Hereditary angioedema (HAE) is a rare inherited disease that can cause considerable swelling in specific parts of the body, including the abdomen, face, and throat.
People living with HAE have either low levels of a blood protein called C1 esterase inhibitor (C1-INH). When the body’s need for C1-INH overwhelms its ability to keep up with demand, a sudden attack can occur.
Important Safety Information for Berinert
Berinert®, C1 Esterase Inhibitor (Human), is for the treatment of ongoing, acute attacks of hereditary angioedema (HAE) affecting the abdomen, face or throat in adults and adolescents. The safety and efficacy of Berinert in preventing HAE attacks have not been established.
Do not use Berinert if you have experienced life-threatening allergic reactions or severe hypersensitivity to the product. Inform your healthcare provider of all medications you are taking and of any medical conditions, especially any history of blood-clotting problems.
Blood clots have occurred in patients receiving Berinert. Tell your healthcare provider if you have an indwelling catheter, a history of heart or blood vessel disease or stroke, or have been immobile for some time. Certain medications, such as birth control pills, may also increase your risk of clotting problems.
Report to your physician or an emergency room any signs and symptoms of a blood clot, including pain and/or swelling or discoloration of an arm or leg, with warmth over affected area; unexplained shortness of breath; chest pain or discomfort that worsens on deep breathing; rapid pulse; and numbness or weakness on one side of the body.
In addition, report immediately any signs or symptoms of allergic reactions to Berinert, including hives, chest tightness, wheezing, turning blue, facial swelling and fast heartbeat.
Berinert can be self-administered if you have been trained and advised to do so by your healthcare provider. Seek immediate medical attention if an HAE attack has progressed to a point where you will be unable to prepare or administer Berinert.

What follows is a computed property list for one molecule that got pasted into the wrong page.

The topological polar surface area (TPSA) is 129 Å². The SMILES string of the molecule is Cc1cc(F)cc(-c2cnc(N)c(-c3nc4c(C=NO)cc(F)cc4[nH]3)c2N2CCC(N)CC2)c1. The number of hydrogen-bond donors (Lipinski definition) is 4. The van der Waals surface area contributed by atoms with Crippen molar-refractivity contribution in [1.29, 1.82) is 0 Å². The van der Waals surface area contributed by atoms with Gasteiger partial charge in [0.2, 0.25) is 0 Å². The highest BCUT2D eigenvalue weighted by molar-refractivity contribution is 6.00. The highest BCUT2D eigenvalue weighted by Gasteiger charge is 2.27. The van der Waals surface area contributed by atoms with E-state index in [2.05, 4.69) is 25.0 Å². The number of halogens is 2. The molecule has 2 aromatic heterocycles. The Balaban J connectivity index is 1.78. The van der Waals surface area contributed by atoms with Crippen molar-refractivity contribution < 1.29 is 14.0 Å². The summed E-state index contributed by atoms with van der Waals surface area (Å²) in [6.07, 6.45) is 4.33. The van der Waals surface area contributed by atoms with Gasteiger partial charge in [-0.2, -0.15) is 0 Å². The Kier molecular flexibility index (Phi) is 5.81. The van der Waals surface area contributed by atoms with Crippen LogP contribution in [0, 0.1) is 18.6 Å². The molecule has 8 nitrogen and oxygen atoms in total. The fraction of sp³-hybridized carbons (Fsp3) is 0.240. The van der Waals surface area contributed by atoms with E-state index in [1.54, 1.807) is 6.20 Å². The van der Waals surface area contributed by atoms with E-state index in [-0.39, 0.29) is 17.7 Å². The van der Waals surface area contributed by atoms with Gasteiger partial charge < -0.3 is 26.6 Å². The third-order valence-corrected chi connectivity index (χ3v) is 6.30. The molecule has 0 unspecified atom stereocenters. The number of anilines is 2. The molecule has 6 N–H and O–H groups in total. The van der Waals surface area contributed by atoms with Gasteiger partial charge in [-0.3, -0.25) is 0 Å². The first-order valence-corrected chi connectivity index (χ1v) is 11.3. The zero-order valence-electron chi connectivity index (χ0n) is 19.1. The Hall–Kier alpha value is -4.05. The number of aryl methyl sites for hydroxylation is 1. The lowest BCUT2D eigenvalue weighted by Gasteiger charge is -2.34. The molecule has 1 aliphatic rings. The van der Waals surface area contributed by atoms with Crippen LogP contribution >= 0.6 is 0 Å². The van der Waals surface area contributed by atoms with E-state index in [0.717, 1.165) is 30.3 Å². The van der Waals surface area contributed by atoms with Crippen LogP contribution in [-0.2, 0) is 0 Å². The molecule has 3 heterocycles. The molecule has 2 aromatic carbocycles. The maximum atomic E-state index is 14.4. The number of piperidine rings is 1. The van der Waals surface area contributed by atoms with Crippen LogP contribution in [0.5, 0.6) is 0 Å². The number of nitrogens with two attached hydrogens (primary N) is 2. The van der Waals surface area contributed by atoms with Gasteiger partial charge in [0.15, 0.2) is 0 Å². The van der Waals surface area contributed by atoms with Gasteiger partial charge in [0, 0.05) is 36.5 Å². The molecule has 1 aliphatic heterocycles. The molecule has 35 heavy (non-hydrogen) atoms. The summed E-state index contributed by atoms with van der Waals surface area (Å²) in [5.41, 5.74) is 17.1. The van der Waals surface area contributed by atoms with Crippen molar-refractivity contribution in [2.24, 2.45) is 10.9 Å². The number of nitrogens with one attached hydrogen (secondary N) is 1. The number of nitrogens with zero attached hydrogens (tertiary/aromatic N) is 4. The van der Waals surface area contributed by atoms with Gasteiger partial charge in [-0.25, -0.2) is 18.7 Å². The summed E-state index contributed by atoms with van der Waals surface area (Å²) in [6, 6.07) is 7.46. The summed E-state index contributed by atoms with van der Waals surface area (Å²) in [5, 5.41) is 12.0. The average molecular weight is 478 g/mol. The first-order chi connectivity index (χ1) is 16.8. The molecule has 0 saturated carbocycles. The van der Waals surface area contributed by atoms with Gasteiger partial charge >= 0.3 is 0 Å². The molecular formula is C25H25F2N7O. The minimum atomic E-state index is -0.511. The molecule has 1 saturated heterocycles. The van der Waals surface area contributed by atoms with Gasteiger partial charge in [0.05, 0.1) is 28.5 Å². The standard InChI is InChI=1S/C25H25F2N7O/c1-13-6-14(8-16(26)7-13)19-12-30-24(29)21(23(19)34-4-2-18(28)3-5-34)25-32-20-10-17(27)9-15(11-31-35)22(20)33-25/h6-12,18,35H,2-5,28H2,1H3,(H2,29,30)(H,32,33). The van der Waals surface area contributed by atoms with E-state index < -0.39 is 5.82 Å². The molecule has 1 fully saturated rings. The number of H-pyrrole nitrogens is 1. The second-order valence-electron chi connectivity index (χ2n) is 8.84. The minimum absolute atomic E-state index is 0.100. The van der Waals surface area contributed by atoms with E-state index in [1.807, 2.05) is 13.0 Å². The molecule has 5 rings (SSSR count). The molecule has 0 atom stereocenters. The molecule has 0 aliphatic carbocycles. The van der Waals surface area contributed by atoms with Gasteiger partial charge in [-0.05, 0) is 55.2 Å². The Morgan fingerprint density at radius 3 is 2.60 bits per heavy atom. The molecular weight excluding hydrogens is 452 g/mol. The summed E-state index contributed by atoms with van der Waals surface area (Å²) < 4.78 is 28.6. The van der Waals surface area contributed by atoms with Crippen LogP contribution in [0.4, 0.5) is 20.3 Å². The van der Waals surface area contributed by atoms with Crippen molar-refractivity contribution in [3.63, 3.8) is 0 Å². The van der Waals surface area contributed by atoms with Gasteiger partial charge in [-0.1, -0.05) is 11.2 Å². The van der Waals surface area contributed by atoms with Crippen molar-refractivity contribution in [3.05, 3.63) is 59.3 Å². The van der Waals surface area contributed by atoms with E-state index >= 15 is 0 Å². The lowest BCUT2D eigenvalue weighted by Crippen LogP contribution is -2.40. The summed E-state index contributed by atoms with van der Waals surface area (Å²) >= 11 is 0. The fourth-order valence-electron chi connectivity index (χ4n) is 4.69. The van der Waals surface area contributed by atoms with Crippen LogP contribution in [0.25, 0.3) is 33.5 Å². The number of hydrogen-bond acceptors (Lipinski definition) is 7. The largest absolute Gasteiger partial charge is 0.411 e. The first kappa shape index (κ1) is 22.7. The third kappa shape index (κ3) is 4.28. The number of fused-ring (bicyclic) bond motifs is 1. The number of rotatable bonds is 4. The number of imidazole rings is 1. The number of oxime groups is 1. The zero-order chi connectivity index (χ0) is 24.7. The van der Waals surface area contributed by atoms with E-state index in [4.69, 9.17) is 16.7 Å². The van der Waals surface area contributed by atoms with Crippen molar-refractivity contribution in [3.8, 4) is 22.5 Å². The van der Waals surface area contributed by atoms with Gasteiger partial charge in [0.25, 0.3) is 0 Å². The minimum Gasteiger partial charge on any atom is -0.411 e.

If you self-administer to treat a laryngeal attack, immediately seek medical attention afterward. If you self-administer for an abdominal attack, inform your physician so that other possible causes can be ruled out.
Call your doctor right away if swelling is not controlled after use of Berinert.
Because Berinert is made from human blood, the risk that it may transmit infectious agents, including viruses and, theoretically, the Creutzfeldt-Jakob disease (CJD) agent, cannot be completely eliminated.
In clinical studies, the most serious adverse reaction reported in subjects who received Berinert was an increased severity of pain associated with HAE. In the placebo-controlled clinical trial, the most common adverse reaction reported more often among subjects who received Berinert than those receiving placebo was dysgeusia (a bad taste in mouth).
Berinert has not been evaluated in pregnant women or nursing mothers; inform your doctor if you are pregnant or are planning to become pregnant, or if you are breastfeeding or plan to breastfeed. The safety and effectiveness of Berinert have not been established in children under 12 or adults over 65 years of age.
Please see full prescribing information for Berinert, including the patient product information.
You are encouraged to report negative side effects of prescription drugs to the FDA. Visit www.fda.gov/medwatch or call 1-800-FDA-1088.